Crosswalk, an intentionally intergenerational book club at St. Augustine’s Church in Lethbridge, Alta. was launched in early 2015. It offers informal mentoring and support to about 20 women and girls, ranging in age from 12 to their late 80s. “This group is intergenerational on purpose. We had youth, older ladies in the Anglican Church Women (ACW), and some women in friendship groups or who served at funerals, but we needed to build a bridge between generations and let them get to know each other in an unstructured mentoring setting, ” says Wendy Doherty, Children and Families Coordinator, at St. Augustine’s Church.

“What I really like about Crosswalk is that it is intergenerational and age is no boundary. I am able to learn from older women, to have some influence on younger teens, and hear all their opinions,” says Meredith Macdonald, a health care worker who looks forward to Crosswalk even when she’s had a busy day at work. “The dynamics of the group are really interesting, and there’s so much knowledge in one room. I really like it that can ask questions without feeling belittled.”

The Rev. Allison Chubb, a chaplain at St. John’s College at the University of Manitoba, echoes the sentiment.  “Sometimes, generations are hugely separate. Many people in the 18-22 age group genuinely don’t feel welcome in our churches, and most people don’t realize that.”

The Rev. Allison Chubb


Chubb adds that just getting to church is an issue for many students she works with. “The University of Manitoba is almost situated outside the city, so it’s not always accessible to buses or getting to a church.  I am trying to bring more people from the diocese in to the university,” says Chubb, adding that getting youth to participate in activities with members of her diocese, Rupert’s Land can be an uphill battle.

Chubb, believes that many youth engage best in what theologian Robert Webber called ancient-future worship: using ancient forms of worship in a modern context to create a sense of rootedness in the worshipper.

“Generally I find students are not connecting with a denomination. They’re looking for a community. They want a rootedness, a sense of the ancient, and the space to ask questions in that community,” says Chubb.

Tearing down walls between the generations can build community, strengthen faith, and remind both young and old that they are not alone, say advocates of intergenerational ministry.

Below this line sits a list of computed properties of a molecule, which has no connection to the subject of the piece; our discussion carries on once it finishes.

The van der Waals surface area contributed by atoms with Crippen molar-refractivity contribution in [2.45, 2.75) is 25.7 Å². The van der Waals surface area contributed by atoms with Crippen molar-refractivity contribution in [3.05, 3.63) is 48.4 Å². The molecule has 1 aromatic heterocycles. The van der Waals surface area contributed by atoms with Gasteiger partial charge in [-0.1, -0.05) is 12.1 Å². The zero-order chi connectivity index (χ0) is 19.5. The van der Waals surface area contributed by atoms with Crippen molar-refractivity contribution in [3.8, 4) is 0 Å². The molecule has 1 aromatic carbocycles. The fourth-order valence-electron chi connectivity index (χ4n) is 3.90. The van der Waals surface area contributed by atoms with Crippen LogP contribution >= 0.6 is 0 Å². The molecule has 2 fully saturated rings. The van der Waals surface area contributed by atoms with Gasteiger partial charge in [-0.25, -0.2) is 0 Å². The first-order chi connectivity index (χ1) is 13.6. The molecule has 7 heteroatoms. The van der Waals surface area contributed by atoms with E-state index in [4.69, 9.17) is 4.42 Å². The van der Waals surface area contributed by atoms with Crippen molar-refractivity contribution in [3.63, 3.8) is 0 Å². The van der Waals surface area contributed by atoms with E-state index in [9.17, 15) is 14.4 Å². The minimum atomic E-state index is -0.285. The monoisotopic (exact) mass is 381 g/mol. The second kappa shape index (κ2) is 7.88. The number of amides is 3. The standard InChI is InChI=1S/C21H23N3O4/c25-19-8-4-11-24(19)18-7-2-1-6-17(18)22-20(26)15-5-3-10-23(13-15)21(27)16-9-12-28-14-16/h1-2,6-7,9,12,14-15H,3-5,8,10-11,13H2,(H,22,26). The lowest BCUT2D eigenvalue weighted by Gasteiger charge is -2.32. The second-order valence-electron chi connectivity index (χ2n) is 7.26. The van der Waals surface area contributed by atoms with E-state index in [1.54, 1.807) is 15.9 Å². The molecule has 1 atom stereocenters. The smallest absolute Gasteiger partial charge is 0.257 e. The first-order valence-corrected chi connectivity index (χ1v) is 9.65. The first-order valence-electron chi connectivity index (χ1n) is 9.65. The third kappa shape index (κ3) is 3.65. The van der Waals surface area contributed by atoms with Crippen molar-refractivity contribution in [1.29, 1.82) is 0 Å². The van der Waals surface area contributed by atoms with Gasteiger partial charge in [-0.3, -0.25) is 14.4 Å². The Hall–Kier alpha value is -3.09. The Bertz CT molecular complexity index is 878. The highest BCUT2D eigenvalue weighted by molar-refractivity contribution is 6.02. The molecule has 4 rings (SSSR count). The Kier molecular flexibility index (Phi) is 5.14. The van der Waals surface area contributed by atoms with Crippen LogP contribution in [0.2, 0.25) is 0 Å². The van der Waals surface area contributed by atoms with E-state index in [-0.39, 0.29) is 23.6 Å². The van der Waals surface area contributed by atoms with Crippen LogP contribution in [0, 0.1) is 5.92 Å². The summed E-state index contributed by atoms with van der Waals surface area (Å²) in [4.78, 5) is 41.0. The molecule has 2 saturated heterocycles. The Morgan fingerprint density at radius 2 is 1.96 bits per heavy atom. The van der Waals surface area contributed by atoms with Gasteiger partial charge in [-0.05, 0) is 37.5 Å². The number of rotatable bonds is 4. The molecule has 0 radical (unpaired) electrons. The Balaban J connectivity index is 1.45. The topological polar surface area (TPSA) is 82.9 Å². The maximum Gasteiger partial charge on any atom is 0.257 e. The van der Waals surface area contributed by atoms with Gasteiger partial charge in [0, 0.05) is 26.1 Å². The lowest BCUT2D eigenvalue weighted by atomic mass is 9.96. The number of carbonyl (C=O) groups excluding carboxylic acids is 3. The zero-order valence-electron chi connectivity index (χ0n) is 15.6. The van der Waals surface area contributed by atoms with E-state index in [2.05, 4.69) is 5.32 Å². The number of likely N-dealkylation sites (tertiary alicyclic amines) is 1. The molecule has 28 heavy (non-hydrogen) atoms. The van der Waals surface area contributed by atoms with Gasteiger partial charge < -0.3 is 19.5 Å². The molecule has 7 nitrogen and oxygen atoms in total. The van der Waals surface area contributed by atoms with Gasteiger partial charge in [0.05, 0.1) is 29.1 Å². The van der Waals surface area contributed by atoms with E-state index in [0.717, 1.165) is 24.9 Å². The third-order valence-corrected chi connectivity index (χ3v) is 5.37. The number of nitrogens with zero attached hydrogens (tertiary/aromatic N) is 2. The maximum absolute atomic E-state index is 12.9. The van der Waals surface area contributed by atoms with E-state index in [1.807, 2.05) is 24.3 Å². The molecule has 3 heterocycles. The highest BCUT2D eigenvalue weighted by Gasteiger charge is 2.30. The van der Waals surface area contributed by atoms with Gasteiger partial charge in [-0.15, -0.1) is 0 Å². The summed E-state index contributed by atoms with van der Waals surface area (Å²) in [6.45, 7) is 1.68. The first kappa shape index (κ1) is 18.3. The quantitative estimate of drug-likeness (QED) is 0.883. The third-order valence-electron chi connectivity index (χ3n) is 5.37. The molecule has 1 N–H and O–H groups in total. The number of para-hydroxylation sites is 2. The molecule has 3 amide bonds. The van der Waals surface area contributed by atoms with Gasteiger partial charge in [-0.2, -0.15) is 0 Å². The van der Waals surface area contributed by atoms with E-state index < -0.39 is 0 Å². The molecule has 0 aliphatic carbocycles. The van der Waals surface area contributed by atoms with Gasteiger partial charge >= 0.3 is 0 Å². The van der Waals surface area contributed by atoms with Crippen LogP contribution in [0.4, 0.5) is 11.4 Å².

The best news?  Being intentionally intergenerational can begin with small changes: encouraging children and youth to participate in Sunday morning services, intergenerational prayer, an intergenerational worship service; or even just inviting seniors to share their faith with kids, teens, and young adults over dinner.

Jane Harris-Zsovan is a Canadian author and journalist who writes on faith, society, and history. Her latest book is Finding Home in the Promised Land: a personal history of homelessness and social exile (J. Gordon Shillingford Publishing, September 2015).


Anglican Journal News, July 14, 2015

Stories of Jesus

Posted on: July 9th, 2015 by CEP Administrator No Comments

By Michelle Hauser

In one of the earliest memories I have of my father’s mother, Dorothy Campbell, she is an outline of herself, back-lit by the upstairs window of an old farm house, bending over a creaky iron bed, her ear within a few inches of the wrinkled lips of the oldest person my young eyes have ever seen. A shockingly white shot of hair, belonging to Great-Grandma Sarah, is splayed across the pillow. At 90 years of age, the Campbell family matriarch’s thin frame leaves only the hint of a body under the handmade quilt.

On that particular day, in addition to tending to her mother-in-law, my grandmother was also the translator for the visit, as practised caregivers-in-the-know often are. Her voice raised, speech slowed, she announced our arrival: “John is here, Mom, Frank’s oldest boy, with his two girls.” A whispered response is relayed back to us: “She’s so glad you’ve come.”